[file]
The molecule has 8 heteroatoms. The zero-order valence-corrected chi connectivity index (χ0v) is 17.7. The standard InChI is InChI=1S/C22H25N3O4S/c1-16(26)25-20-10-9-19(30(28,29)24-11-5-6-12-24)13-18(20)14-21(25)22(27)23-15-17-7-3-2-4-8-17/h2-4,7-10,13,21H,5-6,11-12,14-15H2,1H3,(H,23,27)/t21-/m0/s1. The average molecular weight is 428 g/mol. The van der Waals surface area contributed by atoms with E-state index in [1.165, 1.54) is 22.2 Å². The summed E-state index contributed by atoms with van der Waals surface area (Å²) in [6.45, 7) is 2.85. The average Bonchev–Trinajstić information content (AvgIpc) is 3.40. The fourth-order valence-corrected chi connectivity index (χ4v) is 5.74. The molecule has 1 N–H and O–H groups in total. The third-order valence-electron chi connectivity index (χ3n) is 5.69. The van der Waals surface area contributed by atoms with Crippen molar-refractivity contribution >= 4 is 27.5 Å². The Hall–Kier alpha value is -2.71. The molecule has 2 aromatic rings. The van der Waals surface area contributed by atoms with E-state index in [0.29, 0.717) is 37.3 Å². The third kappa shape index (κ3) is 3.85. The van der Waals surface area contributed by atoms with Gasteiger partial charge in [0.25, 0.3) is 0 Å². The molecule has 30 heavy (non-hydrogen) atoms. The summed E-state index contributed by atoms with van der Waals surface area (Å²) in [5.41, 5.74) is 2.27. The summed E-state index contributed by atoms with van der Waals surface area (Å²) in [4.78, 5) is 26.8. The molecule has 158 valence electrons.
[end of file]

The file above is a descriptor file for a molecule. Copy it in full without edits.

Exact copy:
The molecule has 8 heteroatoms. The zero-order valence-corrected chi connectivity index (χ0v) is 17.7. The standard InChI is InChI=1S/C22H25N3O4S/c1-16(26)25-20-10-9-19(30(28,29)24-11-5-6-12-24)13-18(20)14-21(25)22(27)23-15-17-7-3-2-4-8-17/h2-4,7-10,13,21H,5-6,11-12,14-15H2,1H3,(H,23,27)/t21-/m0/s1. The average molecular weight is 428 g/mol. The van der Waals surface area contributed by atoms with E-state index in [1.165, 1.54) is 22.2 Å². The summed E-state index contributed by atoms with van der Waals surface area (Å²) in [6.45, 7) is 2.85. The average Bonchev–Trinajstić information content (AvgIpc) is 3.40. The fourth-order valence-corrected chi connectivity index (χ4v) is 5.74. The molecule has 1 N–H and O–H groups in total. The third-order valence-electron chi connectivity index (χ3n) is 5.69. The van der Waals surface area contributed by atoms with Crippen molar-refractivity contribution >= 4 is 27.5 Å². The Hall–Kier alpha value is -2.71. The molecule has 2 aromatic rings. The van der Waals surface area contributed by atoms with E-state index in [0.29, 0.717) is 37.3 Å². The third kappa shape index (κ3) is 3.85. The van der Waals surface area contributed by atoms with Gasteiger partial charge in [0.25, 0.3) is 0 Å². The molecule has 30 heavy (non-hydrogen) atoms. The summed E-state index contributed by atoms with van der Waals surface area (Å²) in [5.41, 5.74) is 2.27. The summed E-state index contributed by atoms with van der Waals surface area (Å²) in [4.78, 5) is 26.8. The molecule has 158 valence electrons.